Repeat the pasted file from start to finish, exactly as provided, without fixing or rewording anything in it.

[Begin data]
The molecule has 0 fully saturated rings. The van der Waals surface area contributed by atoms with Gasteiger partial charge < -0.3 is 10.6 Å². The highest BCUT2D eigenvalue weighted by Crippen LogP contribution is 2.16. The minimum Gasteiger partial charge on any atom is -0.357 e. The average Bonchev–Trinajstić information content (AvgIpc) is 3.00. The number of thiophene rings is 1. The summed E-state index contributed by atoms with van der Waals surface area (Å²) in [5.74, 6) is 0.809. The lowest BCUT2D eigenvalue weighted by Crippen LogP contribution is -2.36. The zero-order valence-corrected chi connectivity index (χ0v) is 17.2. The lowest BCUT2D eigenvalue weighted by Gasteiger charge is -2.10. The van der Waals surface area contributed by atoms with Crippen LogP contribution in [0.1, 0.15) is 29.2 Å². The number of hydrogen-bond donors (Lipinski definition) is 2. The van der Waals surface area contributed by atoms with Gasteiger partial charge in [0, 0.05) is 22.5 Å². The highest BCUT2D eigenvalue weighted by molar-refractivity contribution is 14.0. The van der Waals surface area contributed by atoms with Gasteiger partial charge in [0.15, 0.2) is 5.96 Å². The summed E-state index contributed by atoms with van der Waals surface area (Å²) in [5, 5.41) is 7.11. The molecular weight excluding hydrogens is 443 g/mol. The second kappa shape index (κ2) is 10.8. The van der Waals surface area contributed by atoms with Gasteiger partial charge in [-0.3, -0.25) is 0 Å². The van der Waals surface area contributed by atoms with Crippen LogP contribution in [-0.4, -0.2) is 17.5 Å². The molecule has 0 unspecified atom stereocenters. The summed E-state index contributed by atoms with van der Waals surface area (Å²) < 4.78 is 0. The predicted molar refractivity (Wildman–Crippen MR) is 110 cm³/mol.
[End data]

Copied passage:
The molecule has 0 fully saturated rings. The van der Waals surface area contributed by atoms with Gasteiger partial charge < -0.3 is 10.6 Å². The highest BCUT2D eigenvalue weighted by Crippen LogP contribution is 2.16. The minimum Gasteiger partial charge on any atom is -0.357 e. The average Bonchev–Trinajstić information content (AvgIpc) is 3.00. The number of thiophene rings is 1. The summed E-state index contributed by atoms with van der Waals surface area (Å²) in [5.74, 6) is 0.809. The lowest BCUT2D eigenvalue weighted by Crippen LogP contribution is -2.36. The zero-order valence-corrected chi connectivity index (χ0v) is 17.2. The lowest BCUT2D eigenvalue weighted by Gasteiger charge is -2.10. The van der Waals surface area contributed by atoms with Crippen LogP contribution in [0.1, 0.15) is 29.2 Å². The number of hydrogen-bond donors (Lipinski definition) is 2. The van der Waals surface area contributed by atoms with Gasteiger partial charge in [0, 0.05) is 22.5 Å². The highest BCUT2D eigenvalue weighted by molar-refractivity contribution is 14.0. The van der Waals surface area contributed by atoms with Gasteiger partial charge in [0.15, 0.2) is 5.96 Å². The summed E-state index contributed by atoms with van der Waals surface area (Å²) in [5, 5.41) is 7.11. The molecular weight excluding hydrogens is 443 g/mol. The second kappa shape index (κ2) is 10.8. The van der Waals surface area contributed by atoms with Gasteiger partial charge in [-0.3, -0.25) is 0 Å². The van der Waals surface area contributed by atoms with Crippen LogP contribution in [-0.4, -0.2) is 17.5 Å². The molecule has 0 unspecified atom stereocenters. The summed E-state index contributed by atoms with van der Waals surface area (Å²) < 4.78 is 0. The predicted molar refractivity (Wildman–Crippen MR) is 110 cm³/mol.